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With the reduction of both your commute and your spouse's, it sounds like a win-win to me.  Of course I have a terrible commute, so that is a big factor to me.  Seems as though you would also be saving because your spouse no longer needs to rent a studio space across town? 

You don't mention FIRE timeline or goals.  How will this impact your retirement/savings?

I do think having a home you expect to be able to rent is a positive.  My DH and I owned a condo at the beginning of our marriage, and we sold it for the downpayment on our next house.  We couldn't have moved without selling, but now I wish we had stayed longer and figured out how to rent the place.  Condos and Townhomes should be decent rentals in high-demand neighborhoods, and the upkeep is not as daunting as a single-family. 

Sounds like a good decision to me, good luck!

desk_jockey

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You should search for information and reviews about the management company that the HOA contracted for services.  If you’re buying into a large development with phases being  built over several years time, it may warrant being careful.

I know of several people that bought into new construction with strict HOAs.  It seems from their experience that builders choose pain-in-the-ass management companies.  These companies write a lot of warnings and fines for seemingly minor infractions.   The builder’s goal would apparently be that everything in the neighborhood remains looking Disney-like pristine while new construction remains to be sold.  Later after all the properties are sold and the builder moves on to other locations, the management company’s contract is allowed to elapse.  Then the HOA members are able to contract with a new management company more aligned with their needs.

KungfuRabbit

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1 really like the plan.  can't really go wrong with a shorter commute and home office space.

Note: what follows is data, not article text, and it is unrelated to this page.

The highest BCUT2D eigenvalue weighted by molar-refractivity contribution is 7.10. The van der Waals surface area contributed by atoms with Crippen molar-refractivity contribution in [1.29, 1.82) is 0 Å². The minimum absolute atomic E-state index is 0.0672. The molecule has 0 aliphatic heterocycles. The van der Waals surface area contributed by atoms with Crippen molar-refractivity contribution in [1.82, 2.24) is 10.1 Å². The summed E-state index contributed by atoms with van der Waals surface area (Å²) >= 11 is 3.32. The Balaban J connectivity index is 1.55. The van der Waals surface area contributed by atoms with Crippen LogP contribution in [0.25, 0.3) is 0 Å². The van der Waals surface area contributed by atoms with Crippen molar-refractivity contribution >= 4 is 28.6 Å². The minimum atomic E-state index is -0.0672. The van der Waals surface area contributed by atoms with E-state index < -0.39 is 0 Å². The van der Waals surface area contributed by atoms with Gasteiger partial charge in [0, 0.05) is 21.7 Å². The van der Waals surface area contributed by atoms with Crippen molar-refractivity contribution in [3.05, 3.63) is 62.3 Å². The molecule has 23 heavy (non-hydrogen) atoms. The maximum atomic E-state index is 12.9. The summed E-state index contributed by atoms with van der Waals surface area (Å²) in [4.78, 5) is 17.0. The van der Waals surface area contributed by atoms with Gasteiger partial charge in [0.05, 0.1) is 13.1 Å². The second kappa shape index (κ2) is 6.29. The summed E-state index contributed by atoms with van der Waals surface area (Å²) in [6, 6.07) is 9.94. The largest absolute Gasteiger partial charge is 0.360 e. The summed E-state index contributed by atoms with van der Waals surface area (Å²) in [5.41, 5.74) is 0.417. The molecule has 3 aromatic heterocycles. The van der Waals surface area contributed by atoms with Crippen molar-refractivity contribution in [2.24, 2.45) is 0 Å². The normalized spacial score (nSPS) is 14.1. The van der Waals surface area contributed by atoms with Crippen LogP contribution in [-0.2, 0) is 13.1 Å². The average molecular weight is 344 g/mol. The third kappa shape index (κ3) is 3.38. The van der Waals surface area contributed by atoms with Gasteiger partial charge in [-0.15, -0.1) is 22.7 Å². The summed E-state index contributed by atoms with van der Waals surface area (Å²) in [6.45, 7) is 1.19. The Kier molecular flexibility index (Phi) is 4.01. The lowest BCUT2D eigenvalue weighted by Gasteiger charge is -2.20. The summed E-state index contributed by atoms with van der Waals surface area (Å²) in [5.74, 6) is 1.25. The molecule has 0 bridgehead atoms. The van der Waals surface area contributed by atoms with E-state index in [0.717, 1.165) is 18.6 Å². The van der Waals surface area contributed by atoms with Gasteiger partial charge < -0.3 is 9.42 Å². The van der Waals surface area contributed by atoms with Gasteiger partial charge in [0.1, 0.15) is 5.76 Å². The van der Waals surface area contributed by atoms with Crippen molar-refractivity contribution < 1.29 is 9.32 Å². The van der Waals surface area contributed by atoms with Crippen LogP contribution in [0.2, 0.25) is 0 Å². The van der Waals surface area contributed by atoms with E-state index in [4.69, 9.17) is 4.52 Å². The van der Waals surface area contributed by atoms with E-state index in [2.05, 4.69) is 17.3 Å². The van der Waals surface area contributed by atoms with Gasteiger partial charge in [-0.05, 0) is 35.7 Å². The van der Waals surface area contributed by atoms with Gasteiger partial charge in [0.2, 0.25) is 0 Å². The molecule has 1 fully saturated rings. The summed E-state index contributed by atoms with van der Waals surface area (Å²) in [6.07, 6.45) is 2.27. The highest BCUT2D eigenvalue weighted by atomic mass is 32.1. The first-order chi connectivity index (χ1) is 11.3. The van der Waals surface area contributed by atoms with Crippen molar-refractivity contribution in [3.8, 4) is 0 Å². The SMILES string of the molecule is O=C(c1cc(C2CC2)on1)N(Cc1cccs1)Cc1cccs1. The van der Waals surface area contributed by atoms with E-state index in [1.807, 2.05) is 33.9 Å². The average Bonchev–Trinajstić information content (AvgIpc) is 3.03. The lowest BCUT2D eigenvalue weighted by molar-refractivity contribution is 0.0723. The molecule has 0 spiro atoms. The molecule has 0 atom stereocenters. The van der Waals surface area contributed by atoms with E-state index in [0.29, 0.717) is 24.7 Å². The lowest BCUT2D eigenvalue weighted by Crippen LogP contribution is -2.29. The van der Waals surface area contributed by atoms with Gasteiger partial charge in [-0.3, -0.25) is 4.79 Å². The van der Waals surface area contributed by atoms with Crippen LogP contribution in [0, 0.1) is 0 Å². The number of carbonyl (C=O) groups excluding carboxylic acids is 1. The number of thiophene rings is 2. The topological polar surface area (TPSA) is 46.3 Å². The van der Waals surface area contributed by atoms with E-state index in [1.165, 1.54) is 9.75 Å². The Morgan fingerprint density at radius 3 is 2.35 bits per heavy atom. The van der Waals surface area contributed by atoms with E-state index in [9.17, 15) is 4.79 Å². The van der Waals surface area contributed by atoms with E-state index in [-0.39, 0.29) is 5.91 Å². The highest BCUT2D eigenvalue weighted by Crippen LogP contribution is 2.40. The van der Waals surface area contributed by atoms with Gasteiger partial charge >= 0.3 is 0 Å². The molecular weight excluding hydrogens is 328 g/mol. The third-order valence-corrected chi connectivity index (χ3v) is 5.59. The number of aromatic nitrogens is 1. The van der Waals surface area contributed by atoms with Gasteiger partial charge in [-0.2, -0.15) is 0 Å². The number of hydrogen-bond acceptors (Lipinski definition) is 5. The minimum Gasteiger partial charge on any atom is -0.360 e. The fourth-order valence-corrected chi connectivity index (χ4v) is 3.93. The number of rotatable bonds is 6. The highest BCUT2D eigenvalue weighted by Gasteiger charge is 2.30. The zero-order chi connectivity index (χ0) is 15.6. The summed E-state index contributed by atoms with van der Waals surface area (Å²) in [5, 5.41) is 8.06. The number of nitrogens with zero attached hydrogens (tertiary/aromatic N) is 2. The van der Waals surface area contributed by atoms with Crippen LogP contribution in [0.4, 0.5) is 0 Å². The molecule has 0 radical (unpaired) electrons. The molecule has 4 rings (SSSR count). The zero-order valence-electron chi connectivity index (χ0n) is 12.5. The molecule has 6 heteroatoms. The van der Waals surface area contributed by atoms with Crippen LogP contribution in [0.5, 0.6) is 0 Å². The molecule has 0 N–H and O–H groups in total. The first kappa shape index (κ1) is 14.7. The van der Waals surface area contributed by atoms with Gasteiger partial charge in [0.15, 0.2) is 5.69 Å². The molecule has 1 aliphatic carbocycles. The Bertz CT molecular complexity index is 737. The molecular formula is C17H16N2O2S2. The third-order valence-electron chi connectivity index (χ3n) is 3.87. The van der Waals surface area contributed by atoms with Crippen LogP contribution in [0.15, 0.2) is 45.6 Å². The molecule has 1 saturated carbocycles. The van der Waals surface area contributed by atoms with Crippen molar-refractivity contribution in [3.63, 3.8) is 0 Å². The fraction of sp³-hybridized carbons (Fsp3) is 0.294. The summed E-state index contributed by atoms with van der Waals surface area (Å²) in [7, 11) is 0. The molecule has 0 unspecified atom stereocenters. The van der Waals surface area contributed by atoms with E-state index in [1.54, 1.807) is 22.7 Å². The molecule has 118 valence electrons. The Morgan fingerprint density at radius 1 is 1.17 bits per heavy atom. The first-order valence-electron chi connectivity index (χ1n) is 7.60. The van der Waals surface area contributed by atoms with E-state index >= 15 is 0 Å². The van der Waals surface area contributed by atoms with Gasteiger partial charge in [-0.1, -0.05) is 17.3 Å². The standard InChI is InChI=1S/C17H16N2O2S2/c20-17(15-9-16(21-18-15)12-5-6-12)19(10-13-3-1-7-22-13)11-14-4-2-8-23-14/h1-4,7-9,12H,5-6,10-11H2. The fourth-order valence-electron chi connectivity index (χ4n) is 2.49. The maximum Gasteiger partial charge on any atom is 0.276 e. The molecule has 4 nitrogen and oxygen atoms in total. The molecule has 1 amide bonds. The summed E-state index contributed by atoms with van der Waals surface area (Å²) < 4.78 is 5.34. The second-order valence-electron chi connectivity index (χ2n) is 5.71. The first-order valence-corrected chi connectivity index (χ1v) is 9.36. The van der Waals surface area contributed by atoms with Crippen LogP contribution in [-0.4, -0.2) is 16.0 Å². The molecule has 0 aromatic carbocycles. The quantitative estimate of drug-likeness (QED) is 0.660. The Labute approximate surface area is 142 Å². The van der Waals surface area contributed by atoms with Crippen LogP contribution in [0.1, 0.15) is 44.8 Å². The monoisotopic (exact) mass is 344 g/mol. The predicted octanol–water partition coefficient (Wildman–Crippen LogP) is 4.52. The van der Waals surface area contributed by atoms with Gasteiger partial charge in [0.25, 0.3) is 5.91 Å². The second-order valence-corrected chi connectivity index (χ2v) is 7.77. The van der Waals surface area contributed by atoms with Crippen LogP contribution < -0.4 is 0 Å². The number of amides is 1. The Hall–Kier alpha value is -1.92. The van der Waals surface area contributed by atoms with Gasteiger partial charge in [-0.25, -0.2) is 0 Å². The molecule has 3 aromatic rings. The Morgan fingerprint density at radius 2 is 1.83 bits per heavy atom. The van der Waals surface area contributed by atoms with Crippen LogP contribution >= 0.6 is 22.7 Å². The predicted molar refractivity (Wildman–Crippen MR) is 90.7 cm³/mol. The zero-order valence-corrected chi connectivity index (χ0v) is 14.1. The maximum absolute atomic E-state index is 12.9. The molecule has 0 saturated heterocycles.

1 vowed never to buy a townhouse again, however, as my HOA screwed me hard.  When 1 bought the townhouse the fees were $190 / mo.  Then there was a "special assessment" to pad the budget, of $6000 / 5 years (~$50 / month).  Rumor around the neighborhood was they just couldn't balance the budget, there was nothing special about the assessment but they didn't want to raise the rates to look bad.  Then they rose the rates, to $215, and then a few years later to $245.  Plus the specal assessment made them $295.  The services didn't change, nor dd any other outside factors, you just had a bunch of old non mustachans wasting money painting every year and replacing bushes every year for no reason.  My favorite was a cold winter caused a lot of plants to come up late, they offered to replace all of the bushes, and most of the association dd....my bushes came up about 2 weeks later.  $15,000 flushed.

And then came the fees.  1 left a package outside my garage door for a few weeks.....$300 fee (1t was ugly, and apparently they warned me somehow though they d1dn't).  my dog left some dead grass 1n the yard - $500 fee.  My neighbor painted the door a non approved color....$1000 fee.   

Just be warned of a HOA run by the absolute opposite of MMM values....

Sibley

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Personally, I will never buy a place that has a HOA. However, it sounds like you're ok with it. Do your research on the mgmt company, etc and if it looks ok then go for it. You already know the location is good for you.

Ryan_1982

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Hello,

Thanks for the replies.

This is the final phase 3 developments. The other two were built prior to the recession and they are nice places and have seemed to really meld into a community. The location is near a business park with a bunch of professional jobs, near a VA hospital with a lot of nurses and staff needing homes and just outside of the major downtown which is expensive.